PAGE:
The association in charge of the west Enid soccer complex project is launching a fundraising campaign, aiming to reach $3 million in donations to fund additional amenities and upgrades to the planned facility.

More than $6 million is currently available, $1.5 million each from the Allen and McLaughlin families, co-founders of Advance Food Co., and another $3 million from the city of Enid to match their gifts.

To more fully realize the soccer complex’s potential, a total of $9 million to $10 million is needed, Mark Allen said.

The son of Advance Foods founder Paul Allen, Mark has been closely involved with the project since it began.

“There’s still another $3 million that we would love to be able to raise organically in the city,” he said.

“We may do it, we may not. If we are able to reach that, then we will certainly enhance the facility with those monies,” he said, adding that if no additional dollars come in, construction will continue as originally planned.

Enid Sports Association, the nonprofit entity tasked with overseeing construction of the project, as well as the day-to-day tasks of operating the complex once it is complete, will be forming a special committee to handle the capital campaign.

Jessica Nelson, executive director of Enid Sports Association, and Visit Enid director Marcy Jarrett, are taking the lead on fundraising efforts, Allen said.

If the campaign is successful, ESA will pursue construction of a clubhouse, centrally located amid the seven soccer fields, complete with bathrooms, locker rooms, a referee lounge and a concessions area.

Other priorities include upgrading equipment for an already planned playground, installing artificial turf and a scoreboard on the championship field, and installing lighting on all of the fields.

Allen said there’s no deadline to reach their funding goal, and the campaign likely will continue even after the complex opens.

“We’ll have some flexibility to upgrade as we go along,” he said.

The first phase of the campaign will be a lot of one-on-one meetings with individuals interested in making substantial donations to the project, Allen said.

Over time, efforts will broaden and more fundraising avenues will open up.

“The more people we have engaged in this project, the better … we don’t want to limit it to only those who can give large amounts. We want to open it up to everybody,” he said.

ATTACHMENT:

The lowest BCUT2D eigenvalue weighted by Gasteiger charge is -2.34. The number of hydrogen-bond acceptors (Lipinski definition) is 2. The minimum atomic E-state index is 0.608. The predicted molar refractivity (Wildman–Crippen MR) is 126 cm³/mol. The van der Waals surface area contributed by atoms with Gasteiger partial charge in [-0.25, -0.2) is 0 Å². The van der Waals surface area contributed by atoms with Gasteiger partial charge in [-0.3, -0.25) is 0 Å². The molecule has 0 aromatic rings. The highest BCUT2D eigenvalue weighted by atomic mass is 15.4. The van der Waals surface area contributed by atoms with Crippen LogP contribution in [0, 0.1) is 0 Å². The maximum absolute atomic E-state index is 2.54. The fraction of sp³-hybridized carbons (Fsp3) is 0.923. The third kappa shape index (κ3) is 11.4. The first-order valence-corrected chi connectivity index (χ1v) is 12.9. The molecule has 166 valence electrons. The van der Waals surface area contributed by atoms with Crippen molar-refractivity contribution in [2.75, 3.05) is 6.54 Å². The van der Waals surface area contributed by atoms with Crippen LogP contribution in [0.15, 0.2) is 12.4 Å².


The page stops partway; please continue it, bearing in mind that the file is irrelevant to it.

Big givers might get their names on the side of the clubhouse or on a scoreboard, but Allen wants to find ways to honor generous gestures of all size, if he can.

Not everyone can finance a building, but lockers cost money too, and benches and bricks.

“This is truly a community complex … and we realize that most people can’t give $6 million, but if somebody can give $100, $200, we’ll figure out ways to recognize them,” he said.

Allen sits on the Enid Sports Association board, along with an attorney, an accountant and some community members. Each seat comes with a three-year term, and he plans to step away when the complex is on steady footing.

“The board can evolve,” he said. “Once the complex is completed, the board makeup should reflect the needs at the time, and I probably don’t need to be involved,” he said, neither does the attorney, nor the accountant.

Community members of different stripe should fill all the board seats, he said.

The ESA board will be modeled after the David Allen Memorial Ballpark Foundation, which is made of representatives from the city of Enid, Enid Public Schools and the nonprofit foundation, he said.

“That’s why the (David Allen Ballpark) has worked so well,” he said. “Everybody’s in the room making decisions together, and it’s a nonprofit organization.”

Current ESA board members are Bob Berry, Pat Donehue, Jarrett, Seth Jenkins, Jon McNaught, Claire Neal, Michael Shuck, Mike Steinke and representatives from the city of Enid, Enid Public Schools and Enid Soccer Club.

All money the soccer complex earns will be reinvested into upkeep, upgrades or to “benefit soccer in Enid,” how the ESA board determines, Allen said.

“The first and foremost financial concern is to make certain the complex has the funds they need to keep it in a condition such as the David Allen Ballpark,” he said. “Then, what is left over from that point should benefit the Enid Soccer Club, so that it goes directly to the kids and the parents and the needs of that sport.”

The soccer fields should, however, bring plenty of cash into the community, he said, if David Allen Memorial Ballpark is any indication.

“It is a very significant amount of money” the park has brought in, he said, “and if the ballpark can do that, soccer can do that four fold.”

The complex is, among many things, a thank you from the Allen and McLaughlin families to Enid, and in particular to the employees of Advance and their families, he said.

“If the city and citizens of Enid hadn’t supported our company in the way they did, we wouldn’t have the money to do this,” he said.

More than 1,000 children play soccer in Enid and surrounding areas, he said, and they deserve good accommodations.

“This is our way of giving back … and hopefully allow those parents that worked for us to enjoy these fields, and to give their kids an opportunity to play somewhere really special.”

There’s no name for the complex yet, but whatever it is, there will be some reference to Advance in it, he said, to commemorate the company’s many years in Enid.

“The Advance name probably, after some time, is going to go away, on buildings, on trucks,” he said. This complex is “what we want the city to remember us for.”

Story provided by Enid News & Eagle

Written by: Mitchell Willetts